Corrida de Toros

29 Nov

Nothing quite says “Spain” like a bullfight, or la corrida de toros.  While bullfighting is considered one of the expressions of Hispanic culture, they are also practiced in Portugal, southern France and in several countries of Latin America.  Bullfights were originally fought on horseback, but were replaced by foot sometime during the 19th century.   In Spain, a typical corrida involves 6 bulls:  3 rounds, thus 2 matadors and 2 bulls each round.  If you’ve never seen a bullfight, there are the different “characters” that take place in this event.

Matador: This is undoubtedly the central character in a bullfight, as they are the ones who actually make the kill with the sword.  He is responsible for sustaining the bullfight the bull with his cape, and when the moment is right, killing him. The bullfighters start learning usually at a very early age at special schools.  Approximately two years later they begin their careers as “truant”, which deals with smaller bulls, and eventually moves their way up to larger bulls.

Subalternos: This is the staff helps matador as needed and in situations they are allowed (occasionally bring the bull to a certain point, and distract it during the change of the sword).

Banderilleros: They are responsible for the placement of pairs of flags.

Mozo de Espadas: A person who works directly with the killer, his job is to help change crutches, capes and swords.

Picador: A person who, on horseback, uses a long stick with a metal point (puya) to punish the bull and cause tearing of tissue in order to prove his bravery, identify his characteristics and prevent the animal from lifting his ram head.

Presidente: Usually a representative of the municipality where they perform. He keeps order in the plaza and his main purposes are to order the start of the celebration and award prizes (ears and tail-to the slaughter).  If the Matador is “successful” in the eye of the president, he will wave the white flag.

There is also a certain order to how the process of bullfighting happens, called “Tercios” and “Suertes”.

Tercio de Varas: The matador fights with sticks the cape and the bull receives a series of Shiv in the rubble (swollen area between the neck and the back of the bull) by the chopper. The aim of the Shiv is to measure the bull’s bravery and willingness to attack, plus the strength of the bull dosed to facilitate the subsequent work of the matador.

Suerte de Capote:  The task to develop the bullfighter’s cape to measure the bull’s charge as well as his strength and disposition.

Tercio de Banderillas: During this, there are ornaments stuck into the back of the bull commonly called flags or pinwheels (instruments consisting of a stick of wood decorated with paper fringe colors with a harpoon on the end). The function of these instruments is to stoke the animal by moving them.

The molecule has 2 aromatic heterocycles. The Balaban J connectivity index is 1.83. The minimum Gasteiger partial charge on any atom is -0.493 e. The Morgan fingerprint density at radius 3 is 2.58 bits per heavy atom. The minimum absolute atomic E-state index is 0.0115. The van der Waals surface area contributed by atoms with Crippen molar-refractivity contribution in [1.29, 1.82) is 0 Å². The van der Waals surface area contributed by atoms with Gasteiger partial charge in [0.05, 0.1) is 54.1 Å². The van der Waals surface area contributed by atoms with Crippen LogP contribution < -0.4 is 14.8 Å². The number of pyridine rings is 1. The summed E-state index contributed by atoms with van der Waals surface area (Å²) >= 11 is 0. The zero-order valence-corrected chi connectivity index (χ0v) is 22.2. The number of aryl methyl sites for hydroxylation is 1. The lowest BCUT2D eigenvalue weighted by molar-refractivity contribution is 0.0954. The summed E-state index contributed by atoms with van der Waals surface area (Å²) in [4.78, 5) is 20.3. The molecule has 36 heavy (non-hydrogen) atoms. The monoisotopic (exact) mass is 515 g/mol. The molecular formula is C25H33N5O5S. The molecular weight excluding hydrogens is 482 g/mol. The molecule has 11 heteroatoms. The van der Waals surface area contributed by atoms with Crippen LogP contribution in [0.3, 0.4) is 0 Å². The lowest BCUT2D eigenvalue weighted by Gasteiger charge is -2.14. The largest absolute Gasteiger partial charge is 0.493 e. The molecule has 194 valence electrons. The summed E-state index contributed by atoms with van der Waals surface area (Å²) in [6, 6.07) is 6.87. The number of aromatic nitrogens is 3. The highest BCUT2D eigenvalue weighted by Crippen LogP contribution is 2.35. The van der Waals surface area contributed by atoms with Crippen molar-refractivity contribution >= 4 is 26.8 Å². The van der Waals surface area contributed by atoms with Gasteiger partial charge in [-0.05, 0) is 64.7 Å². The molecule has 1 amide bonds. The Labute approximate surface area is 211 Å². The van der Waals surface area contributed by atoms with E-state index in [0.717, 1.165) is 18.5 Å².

Suerte de Muleta: This sort is only performed by the matador.  The most common sets are the natural (open and with the left hand) and right hand (with the right and the sword in the cloth of the crutch to extend the surface of it) plus the closing of chest.

Tercio de Muerte: Once the matador has shown his mastery of the bull, he is ready to kill. This is the climax of the fighting. The matador ensures that the position of the bull is ideal for the thrust, (with the front legs together).  As he is stretched over the horns, he thrusts the sword between the shoulder blades while trying to avoid any sudden jolt of the horns. The perfect lunge cuts the aorta and causes the death of the animal almost instantly.

I know it sounds extremely brutal, but nevertheless, it is a large part of old Spanish tradition.  With the new age, however, many people are coming to dislike these corridas, most specifically the younger generation.  I actually went to a corrida just a few weeks after arriving in Spain.  Some parts were definitely tough to watch, but I was determined to keep an open-mind.  I actually did enjoy it—except for the killing of the bull (that was the tough part).  Regardless of whether or not you agree with bullfighting, it is very hard not to have respect and awe for the talent of the matadors.  Their footwork with the cape and the bulls is more like an artform, something very beautiful—and dangerous—to watch.   Now whether you call it bravery or stupidity is up to you, but they do train their whole lives for this, and it’s normally a family tradition.  While I’m glad I experienced the corrida de toros once, to be honest I probably wouldn’t go again.  I do feel it’s important to at least see it, however, just for the sake of Spain in itself.

Beginning in 2012, corridas de toros are going to begin to slowly disappear, city by city.

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